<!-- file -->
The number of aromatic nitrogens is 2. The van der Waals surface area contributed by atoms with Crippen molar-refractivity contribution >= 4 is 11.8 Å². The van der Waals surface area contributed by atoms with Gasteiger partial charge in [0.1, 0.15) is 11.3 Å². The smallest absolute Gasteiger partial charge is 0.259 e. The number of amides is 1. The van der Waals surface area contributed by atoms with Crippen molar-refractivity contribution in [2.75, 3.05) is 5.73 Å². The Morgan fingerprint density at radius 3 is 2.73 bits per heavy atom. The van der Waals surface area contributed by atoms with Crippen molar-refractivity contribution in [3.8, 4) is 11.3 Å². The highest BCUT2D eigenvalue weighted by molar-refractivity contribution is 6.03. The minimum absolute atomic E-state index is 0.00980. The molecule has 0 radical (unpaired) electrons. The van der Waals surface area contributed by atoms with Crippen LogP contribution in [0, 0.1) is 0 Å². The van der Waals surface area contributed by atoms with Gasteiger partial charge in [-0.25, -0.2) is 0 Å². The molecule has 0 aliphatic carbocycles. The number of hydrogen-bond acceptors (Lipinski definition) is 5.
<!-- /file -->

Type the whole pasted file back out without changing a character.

The number of aromatic nitrogens is 2. The van der Waals surface area contributed by atoms with Crippen molar-refractivity contribution >= 4 is 11.8 Å². The van der Waals surface area contributed by atoms with Gasteiger partial charge in [0.1, 0.15) is 11.3 Å². The smallest absolute Gasteiger partial charge is 0.259 e. The number of amides is 1. The van der Waals surface area contributed by atoms with Crippen molar-refractivity contribution in [2.75, 3.05) is 5.73 Å². The Morgan fingerprint density at radius 3 is 2.73 bits per heavy atom. The van der Waals surface area contributed by atoms with Crippen molar-refractivity contribution in [3.8, 4) is 11.3 Å². The highest BCUT2D eigenvalue weighted by molar-refractivity contribution is 6.03. The minimum absolute atomic E-state index is 0.00980. The molecule has 0 radical (unpaired) electrons. The van der Waals surface area contributed by atoms with Crippen LogP contribution in [0, 0.1) is 0 Å². The van der Waals surface area contributed by atoms with Gasteiger partial charge in [-0.25, -0.2) is 0 Å². The molecule has 0 aliphatic carbocycles. The number of hydrogen-bond acceptors (Lipinski definition) is 5.